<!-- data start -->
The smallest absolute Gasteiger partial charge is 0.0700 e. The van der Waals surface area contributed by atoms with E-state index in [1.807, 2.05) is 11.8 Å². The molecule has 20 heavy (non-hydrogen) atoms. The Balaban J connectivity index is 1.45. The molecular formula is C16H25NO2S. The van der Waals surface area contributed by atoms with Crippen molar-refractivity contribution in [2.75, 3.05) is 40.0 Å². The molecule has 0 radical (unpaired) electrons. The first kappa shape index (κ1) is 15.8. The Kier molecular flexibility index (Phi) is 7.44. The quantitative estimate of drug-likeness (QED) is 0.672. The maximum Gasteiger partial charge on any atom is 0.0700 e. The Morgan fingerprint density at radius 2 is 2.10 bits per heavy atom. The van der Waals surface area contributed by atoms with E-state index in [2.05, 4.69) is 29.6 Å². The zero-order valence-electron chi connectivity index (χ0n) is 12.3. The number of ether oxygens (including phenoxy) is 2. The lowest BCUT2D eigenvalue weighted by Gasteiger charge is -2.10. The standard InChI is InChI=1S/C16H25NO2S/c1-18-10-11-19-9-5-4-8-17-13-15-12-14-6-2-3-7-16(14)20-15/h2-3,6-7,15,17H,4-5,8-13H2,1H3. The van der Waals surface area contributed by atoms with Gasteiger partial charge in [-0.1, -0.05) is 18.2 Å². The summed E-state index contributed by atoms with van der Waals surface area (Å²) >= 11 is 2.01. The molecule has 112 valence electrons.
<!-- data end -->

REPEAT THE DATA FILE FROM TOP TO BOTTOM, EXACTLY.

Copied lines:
The smallest absolute Gasteiger partial charge is 0.0700 e. The van der Waals surface area contributed by atoms with E-state index in [1.807, 2.05) is 11.8 Å². The molecule has 20 heavy (non-hydrogen) atoms. The Balaban J connectivity index is 1.45. The molecular formula is C16H25NO2S. The van der Waals surface area contributed by atoms with Crippen molar-refractivity contribution in [2.75, 3.05) is 40.0 Å². The molecule has 0 radical (unpaired) electrons. The first kappa shape index (κ1) is 15.8. The Kier molecular flexibility index (Phi) is 7.44. The quantitative estimate of drug-likeness (QED) is 0.672. The maximum Gasteiger partial charge on any atom is 0.0700 e. The Morgan fingerprint density at radius 2 is 2.10 bits per heavy atom. The van der Waals surface area contributed by atoms with E-state index in [2.05, 4.69) is 29.6 Å². The zero-order valence-electron chi connectivity index (χ0n) is 12.3. The number of ether oxygens (including phenoxy) is 2. The lowest BCUT2D eigenvalue weighted by Gasteiger charge is -2.10. The standard InChI is InChI=1S/C16H25NO2S/c1-18-10-11-19-9-5-4-8-17-13-15-12-14-6-2-3-7-16(14)20-15/h2-3,6-7,15,17H,4-5,8-13H2,1H3. The van der Waals surface area contributed by atoms with Gasteiger partial charge in [-0.1, -0.05) is 18.2 Å². The summed E-state index contributed by atoms with van der Waals surface area (Å²) >= 11 is 2.01. The molecule has 112 valence electrons.